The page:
From Virginia to Tennessee, from the Blue Ridge to the Great Smoky Mountains, that moonshine provided the light, and the moniker, for the nighttime distillation of illicit alcohol. And whether you’re making moonshine or corn whiskey, white whiskey or mash, the next step is to get your hooch to Hialeah, your shiney to Shalimar, your choop to Chipley, and, in the case of the Del-Ray Club, your mountain dew to Miami.
And to do that quickly and safely, you need a car, one that’s small, easily modified with off-the-shelf parts to improve its performance and durability, and typically with all but one seat removed to increase capacity.
What came to be known as a stock car.
So after making their delivery at the Del-Fey and settling on a mutually-beneficial price, the guys set-off up the highway to Daytona Beach, to join the first generation of stock car drivers, racing their cars around the circuit to see who’s driving skill and engineering expertise wins the night.
In the first thirty years of the twentieth century, stock cars at Daytona Beach set fifteen new racing records, and the venue soon outpaced France and Belgium as the place to race. In 1948, after several decades of continued growth and prosperity at Daytona, a mechanic from Washington DC, William France Sr, brought together drivers and promoters at the Streamline Hotel, where they formed a new organization called the National Association for Stock Car Auto Racing, which became known simply by its acronym, NASCAR.
Meanwhile, Texas Guinan, who had given up on her stage career after lending her name to a very public weight loss campaign that was actually a total fraud, and yet still moved seamlessly to movies, is enjoying her life at the Del-Fey, dazzling the patrons with her wit and easy disposition.
But, like all good things, it will come to an end.
Raids by the police and authorities will shut the club down, and Guinan will return to New York to hostess at the 300 Club, where the Lithuanian singer and entertainer Asa Yoelson will sit and sign autographs, once he became Al Jolson, and where William Harrison ‘Jack’ Dempsey, the heavyweight boxing champion of the world, would talk you through exactly why he was known as The Manassa Mauler. That is, until the 300 Club was also shut down.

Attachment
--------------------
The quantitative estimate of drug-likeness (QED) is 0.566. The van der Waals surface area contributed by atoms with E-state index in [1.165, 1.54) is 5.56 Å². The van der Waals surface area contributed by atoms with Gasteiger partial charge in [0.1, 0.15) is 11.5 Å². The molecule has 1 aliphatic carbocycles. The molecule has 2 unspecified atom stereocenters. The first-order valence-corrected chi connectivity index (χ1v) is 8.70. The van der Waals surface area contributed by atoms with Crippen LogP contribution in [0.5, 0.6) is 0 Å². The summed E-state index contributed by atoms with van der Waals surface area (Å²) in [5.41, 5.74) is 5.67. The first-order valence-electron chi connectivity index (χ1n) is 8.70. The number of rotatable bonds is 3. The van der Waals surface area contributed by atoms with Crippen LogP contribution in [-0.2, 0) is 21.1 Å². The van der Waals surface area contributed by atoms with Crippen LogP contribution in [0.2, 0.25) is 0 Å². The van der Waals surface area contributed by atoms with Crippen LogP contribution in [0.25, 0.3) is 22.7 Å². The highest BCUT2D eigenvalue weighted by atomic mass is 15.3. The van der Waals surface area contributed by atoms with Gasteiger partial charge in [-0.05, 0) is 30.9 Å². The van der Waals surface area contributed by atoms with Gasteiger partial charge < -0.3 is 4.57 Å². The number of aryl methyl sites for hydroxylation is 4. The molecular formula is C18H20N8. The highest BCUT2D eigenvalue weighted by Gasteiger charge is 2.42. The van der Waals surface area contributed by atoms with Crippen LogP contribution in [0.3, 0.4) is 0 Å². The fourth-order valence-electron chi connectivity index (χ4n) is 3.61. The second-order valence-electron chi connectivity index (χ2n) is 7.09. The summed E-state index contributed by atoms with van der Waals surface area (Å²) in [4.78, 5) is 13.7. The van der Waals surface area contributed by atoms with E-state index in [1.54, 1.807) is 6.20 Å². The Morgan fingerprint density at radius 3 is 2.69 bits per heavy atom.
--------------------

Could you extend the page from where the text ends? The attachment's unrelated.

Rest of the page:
Guinan, having no more clubs to run or host, took to the road to entertain just as the Great Depression was nearing its end. After being threatened with arrest if she landed in England, as she was considered a ‘barred alien’, and being banned from France because the French didn’t want non-citizens working in the capital, she created a revue called Too Hot for Paris and began a tour of North America.
The tour was in full-swing when the entourage went up to Vancouver and Guinan went down with amoebic dysentery, which took her life in November 1933, at the age of forty-nine. More than seven-thousand people attended her funeral, including her parents.
Texas Guinan expired about the time speakeasies began to fade, as prohibition laws were relaxed and bootlegging, though it continued into the mid-twentieth century, was never again the stuff of mad dashes across State lines in cars made for outrunning the law.
While Guinan lies in obscurity in Queens, New York, NASCAR motors on, with the France family now worth about six billion dollars, and the top flight NASCAR teams a cool one-hundred and sixty million dollars each.
NASCAR should never forget where it got its start, though.
With those brave bootleggers, eager for a night out after running the gauntlet in their souped-up cars, looking for the glory of finishing fastest on the beach.
And, with people like Texas Guinan, who greets us now with a smile and a wink, as we sip our martinis, in the Del-Fey Club, on a hot and steamy night, in the summer of 1926.